By Frances Du and Denise Lu
We recently had a chance to sit down with Mitchell Joachim, an associate professor at NYU and Co-President of Terreform ONE, a nonprofit design organization based in Brooklyn that champions green design in urban areas.
After receiving his PhD at MIT, Joachim went on to become an architect at Gehry Partners, and Pei Cobb Freed before parting ways to concentrate on the development of his own company. He wanted to make technological advances in design, but not at the expense of the environment. As a result, he chose to pursue biologically-based architecture as his main field of work.
His innovative approach to ecological design has led to the creation of The Fab Tree Hab, which uses the centuries-old method of pleaching to create “living homes” that fit naturally into the surrounding ecosystem; the Gen2Seat, a chair created from genetically engineered bacterium rather than conventional building materials like wood and metal, so that it is capable of naturally and safely decomposing into the earth; and Soft Cars, vehicles padded with soy-based pillows, allowing them to rub up against one another, meet head on and collide without causing injury, rendering the possibility of car accidents obsolete.
Joachim and his team’s work have not gone unnoticed. He was included in Wired magazine’s “2008 Smart List: 15 People the Next President Should Listen To” and was named one of “The 100 People Who are Changing America” by Rolling Stone.
Accolades aside, we wanted to hear more about Joachim and his organization’s “urbaneering” projects, how these projects can potentially alter the surrounding community and why he refuses to use the word “sustainable”.
Culture-ist: Can you tell us about how you became interested in developing biologically-based architecture and how that led to the formation of Terreform ONE?
Joachim: Ten years ago, while I was a doctoral student at MIT, Susan Hockfield, president of the university at the time, asked me and my classmates to come up with a solution for a building that would be incredibly sustainable — about 300 percent more efficient than most buildings.
So I sat down with my friend Lara Greden, another doctoral student studying environmental engineering and building technology at the time, and Javier Arbona, who was pursing a doctorate in geography, to discuss a really out there solution. We said why cut down trees with power tools and use lots of fuel to deliver these trees to a sawmill, which would create buildable components that would ultimately become a suburban house that would only last 50-100 years?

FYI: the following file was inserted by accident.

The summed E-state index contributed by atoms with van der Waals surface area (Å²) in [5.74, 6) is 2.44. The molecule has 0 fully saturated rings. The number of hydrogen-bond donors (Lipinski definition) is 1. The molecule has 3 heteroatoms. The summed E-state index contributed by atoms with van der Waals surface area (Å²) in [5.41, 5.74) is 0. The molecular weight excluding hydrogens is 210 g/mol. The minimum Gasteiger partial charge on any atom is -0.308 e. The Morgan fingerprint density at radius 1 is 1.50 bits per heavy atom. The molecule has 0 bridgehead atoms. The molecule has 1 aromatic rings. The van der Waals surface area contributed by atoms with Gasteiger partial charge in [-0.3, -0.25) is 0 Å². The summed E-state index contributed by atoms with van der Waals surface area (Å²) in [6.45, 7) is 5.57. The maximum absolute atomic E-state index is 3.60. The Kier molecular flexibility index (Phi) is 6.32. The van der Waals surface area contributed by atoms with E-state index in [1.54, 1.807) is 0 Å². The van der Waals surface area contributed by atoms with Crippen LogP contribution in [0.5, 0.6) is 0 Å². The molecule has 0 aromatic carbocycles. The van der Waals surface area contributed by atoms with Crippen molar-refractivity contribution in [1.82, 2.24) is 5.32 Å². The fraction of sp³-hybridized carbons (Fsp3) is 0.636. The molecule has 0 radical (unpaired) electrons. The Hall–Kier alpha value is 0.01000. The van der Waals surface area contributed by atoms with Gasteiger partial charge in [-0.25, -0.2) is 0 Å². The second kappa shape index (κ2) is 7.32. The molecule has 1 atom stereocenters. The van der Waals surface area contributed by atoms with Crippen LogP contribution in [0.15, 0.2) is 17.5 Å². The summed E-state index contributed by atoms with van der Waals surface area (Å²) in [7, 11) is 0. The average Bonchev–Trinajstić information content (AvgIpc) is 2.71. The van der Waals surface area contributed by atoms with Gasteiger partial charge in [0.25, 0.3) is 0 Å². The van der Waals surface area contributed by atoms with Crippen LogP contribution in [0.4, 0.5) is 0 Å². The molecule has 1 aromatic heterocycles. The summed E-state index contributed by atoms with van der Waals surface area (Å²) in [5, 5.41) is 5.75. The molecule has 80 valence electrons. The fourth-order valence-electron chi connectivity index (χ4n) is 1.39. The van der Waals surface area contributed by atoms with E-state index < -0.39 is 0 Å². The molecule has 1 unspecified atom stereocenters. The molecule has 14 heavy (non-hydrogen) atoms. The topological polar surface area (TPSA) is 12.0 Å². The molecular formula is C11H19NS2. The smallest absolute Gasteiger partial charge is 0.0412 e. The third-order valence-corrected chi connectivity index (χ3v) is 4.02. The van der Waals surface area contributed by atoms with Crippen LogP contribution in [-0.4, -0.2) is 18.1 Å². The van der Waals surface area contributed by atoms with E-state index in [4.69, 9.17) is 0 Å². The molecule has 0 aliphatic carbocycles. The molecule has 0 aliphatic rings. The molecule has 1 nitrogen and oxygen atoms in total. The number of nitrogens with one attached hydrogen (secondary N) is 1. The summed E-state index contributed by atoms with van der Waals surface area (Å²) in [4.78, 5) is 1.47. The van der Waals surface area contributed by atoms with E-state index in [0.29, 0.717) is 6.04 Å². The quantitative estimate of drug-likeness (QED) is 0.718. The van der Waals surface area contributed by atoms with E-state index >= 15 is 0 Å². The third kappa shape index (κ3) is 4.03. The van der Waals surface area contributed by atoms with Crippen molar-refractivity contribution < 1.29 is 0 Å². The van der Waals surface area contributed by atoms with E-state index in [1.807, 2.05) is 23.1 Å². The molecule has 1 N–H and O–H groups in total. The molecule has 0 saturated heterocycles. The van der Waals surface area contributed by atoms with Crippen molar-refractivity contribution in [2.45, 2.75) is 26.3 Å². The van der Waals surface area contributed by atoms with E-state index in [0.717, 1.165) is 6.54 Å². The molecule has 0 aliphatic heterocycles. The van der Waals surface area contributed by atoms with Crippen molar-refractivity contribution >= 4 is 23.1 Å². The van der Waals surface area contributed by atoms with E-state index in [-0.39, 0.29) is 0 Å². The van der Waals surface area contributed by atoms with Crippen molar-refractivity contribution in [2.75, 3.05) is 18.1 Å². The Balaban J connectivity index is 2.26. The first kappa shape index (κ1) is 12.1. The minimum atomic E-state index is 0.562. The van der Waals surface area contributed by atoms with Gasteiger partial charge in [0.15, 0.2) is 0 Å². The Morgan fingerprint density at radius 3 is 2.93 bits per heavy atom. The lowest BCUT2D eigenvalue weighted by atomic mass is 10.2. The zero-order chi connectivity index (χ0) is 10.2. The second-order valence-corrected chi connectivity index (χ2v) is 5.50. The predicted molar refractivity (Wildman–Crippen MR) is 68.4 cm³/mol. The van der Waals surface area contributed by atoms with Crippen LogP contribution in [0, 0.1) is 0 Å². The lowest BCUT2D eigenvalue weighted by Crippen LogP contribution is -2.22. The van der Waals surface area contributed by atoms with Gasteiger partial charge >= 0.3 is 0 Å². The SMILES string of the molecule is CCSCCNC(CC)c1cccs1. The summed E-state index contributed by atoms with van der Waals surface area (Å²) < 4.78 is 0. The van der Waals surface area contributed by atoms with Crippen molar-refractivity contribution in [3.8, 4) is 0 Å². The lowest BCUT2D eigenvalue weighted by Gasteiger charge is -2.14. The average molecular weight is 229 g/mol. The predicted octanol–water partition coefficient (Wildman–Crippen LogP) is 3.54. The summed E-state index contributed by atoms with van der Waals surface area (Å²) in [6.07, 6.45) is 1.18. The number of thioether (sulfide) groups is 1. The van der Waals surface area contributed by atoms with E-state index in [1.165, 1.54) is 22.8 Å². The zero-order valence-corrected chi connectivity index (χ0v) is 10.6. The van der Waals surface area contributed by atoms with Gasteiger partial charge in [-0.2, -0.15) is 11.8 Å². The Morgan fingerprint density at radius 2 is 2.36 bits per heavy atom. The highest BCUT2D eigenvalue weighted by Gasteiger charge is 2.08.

We thought it would be more practical to use trees just as they are, essentially using ecosystems already in place. In our research, we saw methods that have been used for centuries, such as gardening techniques like grafting inoculated matter together to form different types of structures. We realized this could be used to produce walls and make homes with living trees without using fuel or cutting anything down.
We realized our vision was possible, so we drafted more sophisticated theories. We thought that this house could do more than just be a home for people. For example, a cherry tree doesn’t just produce cherries. It can grow three other trees and produce thousands of cherries. It’s a kind of culture of abundance, which can essentially be applied to other organisms that rely on the nutrients of other life forms for survival.
Our homes have that same kind of biological principle; it would have multiple uses, which is meant for other organisms beyond your standard anthropocentric means. In many cases, design is only concerned with the narrow focus of human made demands, not the holistic composition of the planet.
I started Terreform as soon as I got my PhD after years of work at MIT. I had my own company but decided to get formal about it. I entered a competition on future cities with several of my friends and it turned out that we did very well.
Culture-ist: As you know, more than half of the world’s population currently lives in urban areas and over the next 20 years that number is estimated to reach 5 billion. How is your research lab responding to the demands that will be placed on these metropolises and what types of sustainable projects do you believe will be most effective in lessening the impact on the environment?
Joachim: The Fab Tree Hab is a good example of how we could potentially change the way we dwell in suburban areas in the future.
In terms of food scarcity, I believe that we can probably grow our meat using lab-created tissue.
Part of the answer is thinking about biotechnology, synthetic biology, or genetics as a potential solution to the increase in population.
Before we started manufacturing, everything we had on planet earth was produced biologically. Ventricles in your heart, your fingers, trees, the world, it all comes from biology, which is now unlocking some of the systems to produce them in vitro, or rather in laboratory environments where we can grow industrial design.
We are currently producing chairs that are being completely grown in the laboratory. Now there’s a 21st century model! We are not producing chairs by manufacturing [them] in large-scale industries, and we don’t necessarily produce them [through] single craftsman. We can actually grow them using a combination of both worlds, one that recognizes the delicate balance of earth’s environment.
Culture-ist: It seems like you have a number of projects going on. You mentioned the Fab Tree Hab and there’s also the Stackable Car and Jetpack Packing. Can you tell us what has been the most enjoyable and rewarding project for you so far?